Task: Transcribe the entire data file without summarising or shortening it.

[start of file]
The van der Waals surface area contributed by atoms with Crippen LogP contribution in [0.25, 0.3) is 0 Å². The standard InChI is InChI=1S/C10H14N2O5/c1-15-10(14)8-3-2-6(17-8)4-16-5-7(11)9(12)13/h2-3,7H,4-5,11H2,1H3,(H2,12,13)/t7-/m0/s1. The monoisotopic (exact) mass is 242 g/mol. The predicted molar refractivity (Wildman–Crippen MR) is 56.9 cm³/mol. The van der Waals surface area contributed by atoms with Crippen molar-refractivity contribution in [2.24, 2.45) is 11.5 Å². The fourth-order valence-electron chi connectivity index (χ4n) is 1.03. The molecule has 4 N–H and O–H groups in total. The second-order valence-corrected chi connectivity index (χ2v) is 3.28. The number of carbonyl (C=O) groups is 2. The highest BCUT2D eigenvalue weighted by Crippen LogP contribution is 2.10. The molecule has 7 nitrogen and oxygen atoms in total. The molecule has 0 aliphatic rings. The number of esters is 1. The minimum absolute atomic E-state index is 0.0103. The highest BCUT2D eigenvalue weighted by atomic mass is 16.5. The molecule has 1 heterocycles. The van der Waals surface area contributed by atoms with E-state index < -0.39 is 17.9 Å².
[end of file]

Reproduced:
The van der Waals surface area contributed by atoms with Crippen LogP contribution in [0.25, 0.3) is 0 Å². The standard InChI is InChI=1S/C10H14N2O5/c1-15-10(14)8-3-2-6(17-8)4-16-5-7(11)9(12)13/h2-3,7H,4-5,11H2,1H3,(H2,12,13)/t7-/m0/s1. The monoisotopic (exact) mass is 242 g/mol. The predicted molar refractivity (Wildman–Crippen MR) is 56.9 cm³/mol. The van der Waals surface area contributed by atoms with Crippen molar-refractivity contribution in [2.24, 2.45) is 11.5 Å². The fourth-order valence-electron chi connectivity index (χ4n) is 1.03. The molecule has 4 N–H and O–H groups in total. The second-order valence-corrected chi connectivity index (χ2v) is 3.28. The number of carbonyl (C=O) groups is 2. The highest BCUT2D eigenvalue weighted by Crippen LogP contribution is 2.10. The molecule has 7 nitrogen and oxygen atoms in total. The molecule has 0 aliphatic rings. The number of esters is 1. The minimum absolute atomic E-state index is 0.0103. The highest BCUT2D eigenvalue weighted by atomic mass is 16.5. The molecule has 1 heterocycles. The van der Waals surface area contributed by atoms with E-state index < -0.39 is 17.9 Å².